A Balinese cremation ceremony includes a grand procession with a gamelan orchestra, a tower holding the remains, and a sarcophagus, usually in the shape of a bull. The bull is opened to insert the remains of the body plus gifts from the family, and then burned.
On this particular day, a commoner cremation ceremony took place in a village near Gianyar with one hundred bodies being feted all at the same time. It’s quite an assault to the senses with incense burning, music blaring, and villagers buzzing.
Then, all of a sudden, the first bull is torched and within minutes all 100 artful creations generate a storm of smoke. This is tame compared to the past. Suttee, the practice dating from at least the 1400s, whereby wives of dead Balinese rajas sacrificed themselves by jumping into the flames, was outlawed by the Dutch in 1895. Still, today you often see women cutting locks from their hair to put in the sarcophagus.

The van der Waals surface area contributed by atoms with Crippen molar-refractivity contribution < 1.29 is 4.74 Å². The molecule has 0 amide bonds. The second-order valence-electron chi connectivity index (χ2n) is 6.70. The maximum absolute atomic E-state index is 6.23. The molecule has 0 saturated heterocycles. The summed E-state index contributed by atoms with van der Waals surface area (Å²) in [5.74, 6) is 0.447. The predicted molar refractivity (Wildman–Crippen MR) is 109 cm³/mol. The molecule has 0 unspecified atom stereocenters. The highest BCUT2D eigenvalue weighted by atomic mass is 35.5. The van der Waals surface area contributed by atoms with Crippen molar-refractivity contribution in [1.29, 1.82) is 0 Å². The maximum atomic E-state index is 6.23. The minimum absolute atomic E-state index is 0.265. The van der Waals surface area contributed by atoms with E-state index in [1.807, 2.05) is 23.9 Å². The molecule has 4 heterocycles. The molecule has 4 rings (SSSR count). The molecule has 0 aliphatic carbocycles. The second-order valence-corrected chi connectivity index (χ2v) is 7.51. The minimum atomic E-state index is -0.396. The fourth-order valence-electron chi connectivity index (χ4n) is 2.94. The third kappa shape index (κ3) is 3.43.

I was very fortunate to have access to this particular ceremony. This is one more reason to consider hiring a local guide for a day tour of some of the hidden treasures in Bali. You can typically find a guide on one of the main streets in Ubud, Kuta, or any other sizable towns. My favorite guide is Made Jiwa and can be reached at JiwaMade@hotmail.com. I typically pay him $100 per day—more if we’re going to cover a larger region (more gas cost for him).